Silence as a bargaining tactic at the PTA

Below is posted a Daily Yomiuri article that comes a couple of years too late for me. It touches upon the use of silence or “non-talk” or taciturnity at Japanese group meetings to force a certain desired outcome. 

A year ago, I attended my first PTA conference of the school year (at a new school, we’d just moved from another city) and the use of such a silence from the entire group of parents – by the yakuin class leader – was just-so used to co-erce me into undertaking the running of the Bazaar for the class for the whole year. This was despite all my protesting that I was new at the school, wasn’t fluent in Japanese and had never seen the event of the bazaar activity (called Fureai-matsuri) at the school before.

So, I would say the unwittingly clueless non-Japanese-parents who attend PTAs will do well to be warned!

Cultural Conundrums / Silence sometimes speaks volumes

Several years ago a friend I’ll call Alicia ruefully informed me that she had volunteered to be the head parent in her daughter’s first-grade class. I was surprised, because Alicia already had quite a lot on her plate with work and family demands. “I couldn’t help it!” Alicia exclaimed. “No one wanted to do it. So we sat. And sat. And sat. In complete silence. It was excruciating.” She shuddered at the memory and seemed resigned to the price she had had to pay to end the wordless ordeal.

Protracted sessions of tight-lipped taciturnity at the first PTA meeting of every school year are notorious in many schools where no enthusiastic parent agrees readily to take on the often arduous duties of liaison and organizer. No one enjoys these mute marathons, but many Western mothers and fathers find them particularly grueling.

English synonyms for silence include tranquillity, quietude, stillness, peace and calm. And yet the experience of unspeaking togetherness can be disturbingly tense and anxiety-provoking, especially for those with little practice in the art of unspeaking parley. It would have been one thing if the parents at Alicia’s meeting had simply been sitting in silence as they waited for things to get under way, but prolonged non-talk in the middle of the communicative event was as piercingly painful as fingernails raked down a blackboard.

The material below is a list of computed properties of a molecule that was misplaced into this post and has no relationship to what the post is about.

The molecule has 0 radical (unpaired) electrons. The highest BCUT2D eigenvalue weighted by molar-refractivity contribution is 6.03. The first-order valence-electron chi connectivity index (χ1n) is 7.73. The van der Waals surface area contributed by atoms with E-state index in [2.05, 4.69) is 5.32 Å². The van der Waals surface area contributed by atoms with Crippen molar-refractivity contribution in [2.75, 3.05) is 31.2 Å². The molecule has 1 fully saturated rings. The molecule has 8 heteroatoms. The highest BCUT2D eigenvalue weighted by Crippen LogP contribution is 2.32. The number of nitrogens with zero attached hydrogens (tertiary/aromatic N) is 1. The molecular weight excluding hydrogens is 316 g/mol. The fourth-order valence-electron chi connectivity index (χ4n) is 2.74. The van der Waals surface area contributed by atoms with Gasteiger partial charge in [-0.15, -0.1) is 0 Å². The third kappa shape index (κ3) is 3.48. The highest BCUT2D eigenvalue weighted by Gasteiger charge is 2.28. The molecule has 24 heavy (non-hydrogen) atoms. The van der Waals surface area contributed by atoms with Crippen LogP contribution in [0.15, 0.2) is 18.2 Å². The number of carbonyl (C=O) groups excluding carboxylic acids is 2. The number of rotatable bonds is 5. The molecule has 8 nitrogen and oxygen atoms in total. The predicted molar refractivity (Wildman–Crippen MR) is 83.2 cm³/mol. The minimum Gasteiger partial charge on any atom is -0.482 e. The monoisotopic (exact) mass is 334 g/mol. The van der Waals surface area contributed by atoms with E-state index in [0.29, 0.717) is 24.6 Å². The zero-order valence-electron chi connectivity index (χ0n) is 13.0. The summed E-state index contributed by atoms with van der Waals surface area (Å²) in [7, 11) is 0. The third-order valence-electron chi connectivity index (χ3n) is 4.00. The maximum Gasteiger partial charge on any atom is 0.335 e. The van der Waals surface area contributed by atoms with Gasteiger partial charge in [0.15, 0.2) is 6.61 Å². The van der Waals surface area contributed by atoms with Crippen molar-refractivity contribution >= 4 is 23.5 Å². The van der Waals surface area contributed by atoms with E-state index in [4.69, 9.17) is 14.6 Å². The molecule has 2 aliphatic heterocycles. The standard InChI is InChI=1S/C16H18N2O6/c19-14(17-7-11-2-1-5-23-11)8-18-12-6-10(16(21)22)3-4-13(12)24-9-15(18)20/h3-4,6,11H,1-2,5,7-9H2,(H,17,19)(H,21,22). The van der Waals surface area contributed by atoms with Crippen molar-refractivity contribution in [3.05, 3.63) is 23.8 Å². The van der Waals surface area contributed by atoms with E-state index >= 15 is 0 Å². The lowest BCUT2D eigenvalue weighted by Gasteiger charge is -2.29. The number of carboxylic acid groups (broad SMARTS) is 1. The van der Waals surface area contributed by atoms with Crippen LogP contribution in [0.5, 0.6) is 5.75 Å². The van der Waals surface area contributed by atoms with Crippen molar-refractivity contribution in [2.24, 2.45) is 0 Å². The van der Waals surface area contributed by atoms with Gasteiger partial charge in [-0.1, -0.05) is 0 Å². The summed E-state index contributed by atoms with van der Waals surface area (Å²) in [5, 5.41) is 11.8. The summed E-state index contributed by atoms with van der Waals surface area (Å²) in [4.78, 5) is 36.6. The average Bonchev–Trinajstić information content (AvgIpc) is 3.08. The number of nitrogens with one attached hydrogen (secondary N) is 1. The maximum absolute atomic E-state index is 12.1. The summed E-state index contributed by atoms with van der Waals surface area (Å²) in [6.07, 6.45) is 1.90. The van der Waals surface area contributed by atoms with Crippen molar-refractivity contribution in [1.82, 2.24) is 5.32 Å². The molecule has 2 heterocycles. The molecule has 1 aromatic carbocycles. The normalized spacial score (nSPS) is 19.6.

Cross-cultural negotiation researcher John Graham has examined the ways that business agreements are brokered in 10 countries based on observations of actual meetings, role-playing and interviews. The verbal bargaining behavior of Americans and Japanese was quite similar. Self-disclosure, commitment and questions formed the core of the negotiations.

On the other hand, the nonverbal behavior was rather different. The U.S. businesspeople spent an average of 10 minutes looking at their counterparts per 30 minutes of bargaining, whereas the Japanese negotiators spent only an average of 3.9 minutes gazing at their opponents.

The number of conversational gaps of 10 seconds or longer was greater for the Japanese than the Americans, but not by a very large amount. There were an average of 1.7 such gaps per 30 minutes for the Americans, compared to 2.5 for the Japanese. However, Graham notes that the length of gaps was often longer among the Japanese participants, with one pause lasting 40 seconds, while no silent periods of 25 seconds or more occurred in the American negotiations.

Moreover, based on participants’ listening to playbacks of negotiations and their explanations regarding the interactional dynamics, it appears that the Japanese created lulls deliberately as a forceful and compelling tactic, but the Americans often fell into silence without conscious intent, and their failure to speak up quickly was frequently perceived as a weakness.